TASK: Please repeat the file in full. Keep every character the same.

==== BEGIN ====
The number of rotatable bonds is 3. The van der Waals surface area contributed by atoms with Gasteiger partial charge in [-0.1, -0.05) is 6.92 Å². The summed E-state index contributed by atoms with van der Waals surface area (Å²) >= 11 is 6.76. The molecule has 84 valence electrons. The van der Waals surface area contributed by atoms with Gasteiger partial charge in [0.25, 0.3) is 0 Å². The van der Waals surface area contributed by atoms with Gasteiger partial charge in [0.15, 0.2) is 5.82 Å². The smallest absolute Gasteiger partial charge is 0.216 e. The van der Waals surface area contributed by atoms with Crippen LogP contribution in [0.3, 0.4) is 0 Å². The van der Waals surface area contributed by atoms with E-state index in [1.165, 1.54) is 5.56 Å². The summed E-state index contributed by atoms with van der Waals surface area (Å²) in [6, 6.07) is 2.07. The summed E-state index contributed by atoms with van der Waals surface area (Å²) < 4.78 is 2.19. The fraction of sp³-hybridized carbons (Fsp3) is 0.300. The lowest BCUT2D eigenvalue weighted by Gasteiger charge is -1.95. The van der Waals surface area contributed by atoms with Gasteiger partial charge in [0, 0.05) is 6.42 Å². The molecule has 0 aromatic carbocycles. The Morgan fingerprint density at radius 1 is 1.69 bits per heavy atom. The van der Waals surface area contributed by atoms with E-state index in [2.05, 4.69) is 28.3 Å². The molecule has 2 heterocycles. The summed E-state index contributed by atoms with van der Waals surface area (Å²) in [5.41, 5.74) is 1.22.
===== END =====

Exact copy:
The number of rotatable bonds is 3. The van der Waals surface area contributed by atoms with Gasteiger partial charge in [-0.1, -0.05) is 6.92 Å². The summed E-state index contributed by atoms with van der Waals surface area (Å²) >= 11 is 6.76. The molecule has 84 valence electrons. The van der Waals surface area contributed by atoms with Gasteiger partial charge in [0.25, 0.3) is 0 Å². The van der Waals surface area contributed by atoms with Gasteiger partial charge in [0.15, 0.2) is 5.82 Å². The smallest absolute Gasteiger partial charge is 0.216 e. The van der Waals surface area contributed by atoms with Crippen LogP contribution in [0.3, 0.4) is 0 Å². The van der Waals surface area contributed by atoms with E-state index in [1.165, 1.54) is 5.56 Å². The summed E-state index contributed by atoms with van der Waals surface area (Å²) in [6, 6.07) is 2.07. The summed E-state index contributed by atoms with van der Waals surface area (Å²) < 4.78 is 2.19. The fraction of sp³-hybridized carbons (Fsp3) is 0.300. The lowest BCUT2D eigenvalue weighted by Gasteiger charge is -1.95. The van der Waals surface area contributed by atoms with Gasteiger partial charge in [0, 0.05) is 6.42 Å². The molecule has 0 aromatic carbocycles. The Morgan fingerprint density at radius 1 is 1.69 bits per heavy atom. The van der Waals surface area contributed by atoms with E-state index in [2.05, 4.69) is 28.3 Å². The molecule has 2 heterocycles. The summed E-state index contributed by atoms with van der Waals surface area (Å²) in [5.41, 5.74) is 1.22.